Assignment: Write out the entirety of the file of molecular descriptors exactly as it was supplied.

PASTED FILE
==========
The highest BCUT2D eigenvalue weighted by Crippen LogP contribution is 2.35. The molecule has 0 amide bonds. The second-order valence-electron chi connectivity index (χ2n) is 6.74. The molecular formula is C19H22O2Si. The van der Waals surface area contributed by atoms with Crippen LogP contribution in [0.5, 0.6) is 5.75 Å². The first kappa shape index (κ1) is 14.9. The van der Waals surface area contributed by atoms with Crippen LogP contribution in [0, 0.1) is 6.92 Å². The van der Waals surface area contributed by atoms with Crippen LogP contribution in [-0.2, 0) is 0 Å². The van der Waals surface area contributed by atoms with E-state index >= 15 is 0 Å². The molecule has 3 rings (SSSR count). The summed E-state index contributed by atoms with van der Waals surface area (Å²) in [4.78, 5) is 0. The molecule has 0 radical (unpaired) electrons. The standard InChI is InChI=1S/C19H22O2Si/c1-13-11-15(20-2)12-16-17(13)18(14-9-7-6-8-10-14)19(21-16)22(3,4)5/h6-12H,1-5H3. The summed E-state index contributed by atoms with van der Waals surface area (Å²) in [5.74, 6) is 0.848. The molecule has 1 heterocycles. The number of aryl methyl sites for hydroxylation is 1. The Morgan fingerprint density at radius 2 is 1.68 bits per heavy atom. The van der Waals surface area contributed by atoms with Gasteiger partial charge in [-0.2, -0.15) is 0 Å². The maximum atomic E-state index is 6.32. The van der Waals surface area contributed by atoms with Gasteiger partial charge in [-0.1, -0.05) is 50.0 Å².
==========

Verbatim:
The highest BCUT2D eigenvalue weighted by Crippen LogP contribution is 2.35. The molecule has 0 amide bonds. The second-order valence-electron chi connectivity index (χ2n) is 6.74. The molecular formula is C19H22O2Si. The van der Waals surface area contributed by atoms with Crippen LogP contribution in [0.5, 0.6) is 5.75 Å². The first kappa shape index (κ1) is 14.9. The van der Waals surface area contributed by atoms with Crippen LogP contribution in [0, 0.1) is 6.92 Å². The van der Waals surface area contributed by atoms with Crippen LogP contribution in [-0.2, 0) is 0 Å². The van der Waals surface area contributed by atoms with E-state index >= 15 is 0 Å². The molecule has 3 rings (SSSR count). The summed E-state index contributed by atoms with van der Waals surface area (Å²) in [4.78, 5) is 0. The molecule has 0 radical (unpaired) electrons. The standard InChI is InChI=1S/C19H22O2Si/c1-13-11-15(20-2)12-16-17(13)18(14-9-7-6-8-10-14)19(21-16)22(3,4)5/h6-12H,1-5H3. The summed E-state index contributed by atoms with van der Waals surface area (Å²) in [5.74, 6) is 0.848. The molecule has 1 heterocycles. The number of aryl methyl sites for hydroxylation is 1. The Morgan fingerprint density at radius 2 is 1.68 bits per heavy atom. The van der Waals surface area contributed by atoms with Gasteiger partial charge in [-0.2, -0.15) is 0 Å². The maximum atomic E-state index is 6.32. The van der Waals surface area contributed by atoms with Gasteiger partial charge in [-0.1, -0.05) is 50.0 Å².